71: Om Shanti Om (2007)
It's hard to be more Bollywood than Om Shanti Om. Not only is it the highest grossing Hindi film of all time, but it features no less than 32 A-list Bollywood stars together in one movie. Om Shanti Om is like two movies back to back. The first act is a romantic tragedy in which Shahrukh Khan plays a bumblingly loveable would-be actor who falls for a glamorous Bollywood diva. The second act sees Khan reincarnated as a wealthy but brilliant playboy who is driven by visions of his past life to wreak revenge upon an evil film producer.
The narrative is littered with Bollywood parodies and in-jokes which are likely to be mostly lost on Western audiences, but the humour and enthusiasm shine through regardless. More importantly, the plot is solid and exceedingly well told, built around a showstopping performance from Khan. Each and every musical number is catchy, dynamic and perfectly choreographed, both complementing and advancing the plot. If you're new to Bollywood, then Om Shanti Om is what the fuss is all about, and if you somehow get a chance to see it on the big screen then you should quietly murder your own family in order to do so.
72: The Ring (2002)
People regularly try and tell me that the Japanese Ringu is better than the Western remake. With all due respect, I just don't know how they could possibly think that. It has everything that worked in the original, with the added benefits of Gore Verbinski's stunning direction and Naomi Watts' incredible perfomance in the lead role.
The movie relates the tale of a cursed video that sentences its viewers to seven days of horror followed by death. Despite its horror origins, this is a beautiful film. It's filled with stark and powerful images, not the least of which is the footage comprising the cursed video itself. Other memorable shots include the "burning tree", and the death of the mad horse. Not only is this an eye-wideningly well made film, but it single-handedly reshaped Western horror for the 21st century by exposing audiences to the bleak and inexplicable Japanese explorations of the genre.
73: Lock, Stock and Two Smoking Barrels (1998)
Often seen as "the British answer to Pulp Fiction", Lock, Stock and Two Smoking Barrels is an ensemble-cast crime film written and directed by Guy Ritchie, a man probably now more famous for being married to Madonna.
Along with Snatch, also by Ritchie, Lock Stock is responsible for triggering a short-lived revival of the British crime sub-genre. Featuring great performances from Vinnie Jones and Jason Statham, Lock Stock is an enjoyable tightly paced ride through London's underworld driven mostly by clever dialogue and a labrynthine plot.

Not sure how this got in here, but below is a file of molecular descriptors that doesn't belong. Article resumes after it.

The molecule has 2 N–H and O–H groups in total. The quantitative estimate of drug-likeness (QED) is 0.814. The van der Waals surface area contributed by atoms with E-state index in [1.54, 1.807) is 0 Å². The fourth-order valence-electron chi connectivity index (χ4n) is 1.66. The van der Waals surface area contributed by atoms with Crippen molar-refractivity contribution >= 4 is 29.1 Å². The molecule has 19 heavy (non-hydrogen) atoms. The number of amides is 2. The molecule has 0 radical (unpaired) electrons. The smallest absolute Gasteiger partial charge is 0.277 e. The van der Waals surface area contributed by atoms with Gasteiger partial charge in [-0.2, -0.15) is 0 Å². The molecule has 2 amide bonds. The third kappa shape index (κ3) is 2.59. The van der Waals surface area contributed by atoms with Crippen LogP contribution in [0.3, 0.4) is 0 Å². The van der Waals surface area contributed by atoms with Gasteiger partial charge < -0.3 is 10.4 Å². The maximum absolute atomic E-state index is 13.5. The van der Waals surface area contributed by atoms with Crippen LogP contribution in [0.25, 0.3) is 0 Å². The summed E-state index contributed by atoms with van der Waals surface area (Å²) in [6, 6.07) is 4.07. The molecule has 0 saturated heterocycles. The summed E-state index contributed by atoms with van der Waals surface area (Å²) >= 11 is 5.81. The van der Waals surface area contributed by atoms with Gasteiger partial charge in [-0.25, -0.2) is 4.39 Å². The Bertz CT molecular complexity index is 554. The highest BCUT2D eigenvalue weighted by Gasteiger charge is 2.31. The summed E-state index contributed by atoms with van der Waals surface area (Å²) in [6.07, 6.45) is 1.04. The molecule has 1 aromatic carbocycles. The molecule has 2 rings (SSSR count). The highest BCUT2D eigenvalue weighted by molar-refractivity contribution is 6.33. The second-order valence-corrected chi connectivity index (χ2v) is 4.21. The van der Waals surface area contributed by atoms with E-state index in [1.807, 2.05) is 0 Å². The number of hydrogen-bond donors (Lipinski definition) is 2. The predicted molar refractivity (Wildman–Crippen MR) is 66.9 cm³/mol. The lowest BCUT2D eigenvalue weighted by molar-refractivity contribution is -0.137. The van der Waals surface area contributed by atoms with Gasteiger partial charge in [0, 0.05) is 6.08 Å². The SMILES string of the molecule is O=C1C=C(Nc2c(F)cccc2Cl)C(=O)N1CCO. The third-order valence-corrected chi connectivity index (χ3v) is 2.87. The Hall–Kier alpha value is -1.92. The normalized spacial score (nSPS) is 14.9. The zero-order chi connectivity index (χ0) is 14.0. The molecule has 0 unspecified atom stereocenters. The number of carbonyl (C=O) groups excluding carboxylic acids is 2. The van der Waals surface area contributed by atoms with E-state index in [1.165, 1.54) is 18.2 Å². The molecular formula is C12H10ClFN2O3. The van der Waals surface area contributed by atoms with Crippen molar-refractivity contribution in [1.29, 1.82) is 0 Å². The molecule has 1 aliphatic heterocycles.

74: Ghostbusters (1984)
Sci-fi comedy isn't always something that works particularly well, but one of the reasons people keep trying is just how entertaining it can be when done right. Ghostbusters is the gold standard in the genre; a fantastic cast, strong writing, unique ideas and a solid plot come together to form a timelessly enjoyable film.
Bill Murray, Dan Ackroyd and Harold Ramis play three parapsychology professors who go into business as "ghost busters", claiming to detect and trap "spectral entities" with the aid of their custom technology. Initially regarded as a laughing stock, the three become uniquely placed to save reality when New York is threatened by the invasion of the Sumerian god Gozer. If the three main Ghostbusters aren't enough to sell you on the film, then try memorable supporting performances by Rick Moranis and Sigourney Weaver, or fantastic set pieces including the capture of the green ghost Slimer or the battle against the giant Stay-Puft Marshmallow Man.
75: Butch Cassidy and the Sundance Kid (1969)
Western buddy film Butch Cassidy and the Sundance Kid follows two turn-of-the-century bandits through the tail end of their career. After a failed bank robbery, Butch (played by Paul Newman) and Sundance (Robert Redford) become the target of a determined manhunt by lawman Joe Lefours; the film follows them as they take to the road, leaving a string of robberies in their wake.
Much like The Sting, the core of the movie is the on-screen chemistry of Newman and Redford, and the light-hearted and frequently funny dialogue between them. Although based on real events, Butch Cassidy and the Sundance Kid is unapologetic in romanticising its subject matter, which ultimately results in its memorable and often-parodied final scene.